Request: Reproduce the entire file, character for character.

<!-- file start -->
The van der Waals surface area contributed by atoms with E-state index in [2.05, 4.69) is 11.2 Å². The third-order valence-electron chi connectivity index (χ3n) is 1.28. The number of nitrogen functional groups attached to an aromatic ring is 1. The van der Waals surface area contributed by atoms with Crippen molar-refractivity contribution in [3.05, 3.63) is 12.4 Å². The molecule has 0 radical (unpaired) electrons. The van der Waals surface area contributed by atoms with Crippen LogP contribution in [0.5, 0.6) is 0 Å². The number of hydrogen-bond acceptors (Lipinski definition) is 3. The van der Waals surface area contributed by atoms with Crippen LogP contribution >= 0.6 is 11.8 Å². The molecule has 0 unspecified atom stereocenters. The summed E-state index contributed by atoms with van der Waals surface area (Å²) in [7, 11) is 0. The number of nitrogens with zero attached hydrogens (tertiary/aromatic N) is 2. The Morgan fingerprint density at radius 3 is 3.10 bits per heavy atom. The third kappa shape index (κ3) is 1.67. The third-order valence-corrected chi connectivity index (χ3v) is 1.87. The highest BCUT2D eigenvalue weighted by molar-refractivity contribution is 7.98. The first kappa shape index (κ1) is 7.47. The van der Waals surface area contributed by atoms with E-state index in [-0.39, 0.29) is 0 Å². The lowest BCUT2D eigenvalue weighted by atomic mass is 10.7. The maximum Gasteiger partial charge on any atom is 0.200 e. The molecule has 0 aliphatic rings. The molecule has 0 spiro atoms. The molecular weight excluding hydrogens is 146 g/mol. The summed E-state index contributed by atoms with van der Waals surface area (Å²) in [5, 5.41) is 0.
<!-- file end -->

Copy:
The van der Waals surface area contributed by atoms with E-state index in [2.05, 4.69) is 11.2 Å². The third-order valence-electron chi connectivity index (χ3n) is 1.28. The number of nitrogen functional groups attached to an aromatic ring is 1. The van der Waals surface area contributed by atoms with Crippen molar-refractivity contribution in [3.05, 3.63) is 12.4 Å². The molecule has 0 radical (unpaired) electrons. The van der Waals surface area contributed by atoms with Crippen LogP contribution in [0.5, 0.6) is 0 Å². The number of hydrogen-bond acceptors (Lipinski definition) is 3. The van der Waals surface area contributed by atoms with Crippen LogP contribution >= 0.6 is 11.8 Å². The molecule has 0 unspecified atom stereocenters. The summed E-state index contributed by atoms with van der Waals surface area (Å²) in [7, 11) is 0. The number of nitrogens with zero attached hydrogens (tertiary/aromatic N) is 2. The Morgan fingerprint density at radius 3 is 3.10 bits per heavy atom. The third kappa shape index (κ3) is 1.67. The third-order valence-corrected chi connectivity index (χ3v) is 1.87. The highest BCUT2D eigenvalue weighted by molar-refractivity contribution is 7.98. The first kappa shape index (κ1) is 7.47. The van der Waals surface area contributed by atoms with E-state index in [-0.39, 0.29) is 0 Å². The lowest BCUT2D eigenvalue weighted by atomic mass is 10.7. The maximum Gasteiger partial charge on any atom is 0.200 e. The molecule has 0 aliphatic rings. The molecule has 0 spiro atoms. The molecular weight excluding hydrogens is 146 g/mol. The summed E-state index contributed by atoms with van der Waals surface area (Å²) in [5, 5.41) is 0.